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President, Treasurer, And Secretary: The Role Of Officers Within A Corporation

Various Officers Assume Different Roles Within A Business—Here’s A Brief Description Of Who They Are And What They Do.

What are officers?

The officers’ conduct the day-to-day business of a corporation and put the actions and policies established by the board of directors into action. If you choose to form a corporation, you will likely name the officers of your business in the corporate bylaws. Before we talk about officers, though, there are a few terms that should be clarified because you’ll hear them when talking about the makeup of people and positions within a corporation.

Shareholders:

Shareholders can also be referred to as stockholders. The shareholders are the people (or other legal entities) who own shares of stock in the corporation. Essentially they own the corporation. They have the right to vote on major issues within the corporation, which includes the right to elect the board of directors. A small business might have just one shareholder—the owner/founder of the business.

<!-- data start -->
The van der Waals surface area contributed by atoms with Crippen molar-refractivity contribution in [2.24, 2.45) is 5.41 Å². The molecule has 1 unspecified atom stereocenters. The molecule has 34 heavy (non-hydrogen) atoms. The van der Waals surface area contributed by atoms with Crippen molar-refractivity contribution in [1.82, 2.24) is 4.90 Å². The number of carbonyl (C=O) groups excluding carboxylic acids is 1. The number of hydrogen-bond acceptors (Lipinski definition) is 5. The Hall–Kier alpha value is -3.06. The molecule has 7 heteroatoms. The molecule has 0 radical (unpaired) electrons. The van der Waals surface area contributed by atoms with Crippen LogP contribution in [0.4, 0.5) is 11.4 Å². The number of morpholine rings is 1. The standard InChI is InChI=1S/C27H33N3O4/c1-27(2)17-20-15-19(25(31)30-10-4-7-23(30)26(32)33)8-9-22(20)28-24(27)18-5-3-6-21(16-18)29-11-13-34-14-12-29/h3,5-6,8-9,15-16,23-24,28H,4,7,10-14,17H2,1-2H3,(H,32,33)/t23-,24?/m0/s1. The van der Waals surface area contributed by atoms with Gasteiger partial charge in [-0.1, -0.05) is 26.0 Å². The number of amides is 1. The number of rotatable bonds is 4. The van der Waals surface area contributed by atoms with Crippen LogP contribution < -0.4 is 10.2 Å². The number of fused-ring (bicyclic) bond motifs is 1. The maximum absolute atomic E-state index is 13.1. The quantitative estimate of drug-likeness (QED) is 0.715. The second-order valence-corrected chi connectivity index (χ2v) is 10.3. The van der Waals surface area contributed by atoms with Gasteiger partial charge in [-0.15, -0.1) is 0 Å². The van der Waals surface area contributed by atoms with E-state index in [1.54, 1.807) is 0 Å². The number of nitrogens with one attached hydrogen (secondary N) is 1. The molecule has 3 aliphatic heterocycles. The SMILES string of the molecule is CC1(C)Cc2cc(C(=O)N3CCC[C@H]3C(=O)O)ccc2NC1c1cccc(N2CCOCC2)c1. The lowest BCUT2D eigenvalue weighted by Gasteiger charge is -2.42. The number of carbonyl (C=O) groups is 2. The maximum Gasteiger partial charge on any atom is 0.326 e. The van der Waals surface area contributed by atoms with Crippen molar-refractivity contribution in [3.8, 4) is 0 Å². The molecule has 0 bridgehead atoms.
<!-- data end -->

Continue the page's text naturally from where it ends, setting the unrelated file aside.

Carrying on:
Board of Directors:

This is the governing body of the corporation. It is made of up individuals who have been chosen by the shareholders. The board’s job is to establish policies and oversee the actions of officers. They make their decisions at director’s meetings or by written consent.

The officers of a corporation

When you form a corporation, these are some of the corporate officer positions elected by the board of directors:

  • CEO or president: This is the guy or gal in charge, and they oversee the daily operations of the company. They are also responsible for delegating tasks to other officers and even employees. They can be responsible for signing important documents such as major contracts, legal documents, stock certificates, and the like.
  • Treasurer or Chief Financial Officer: This person is essentially in charge of funds within the business. If you operate a smaller corporation, then this person deals with all financial aspects including payroll and billing. In a larger corporation, the CFO would do more oversight of financial operations within the company.
  • Secretary: The secretary of your business keeps corporate records and prepares minutes of the board meetings as well as shareholder meetings. Recording minutes of a meeting means that the secretary takes note of who is present, the names of directors, and other formalities in a document.

Other officer positions

Of course depending on the size and operations of your corporation, there are other officers and positions (such as Chief Information Officer, Chief Investment Officer, or Chief Operating Officer), but those noted above are some of the most common.  In smaller corporations, one person can even assume multiple officer positions.

Return to Types of Corporations

Corporate Compliance
by Local Corporate Guides®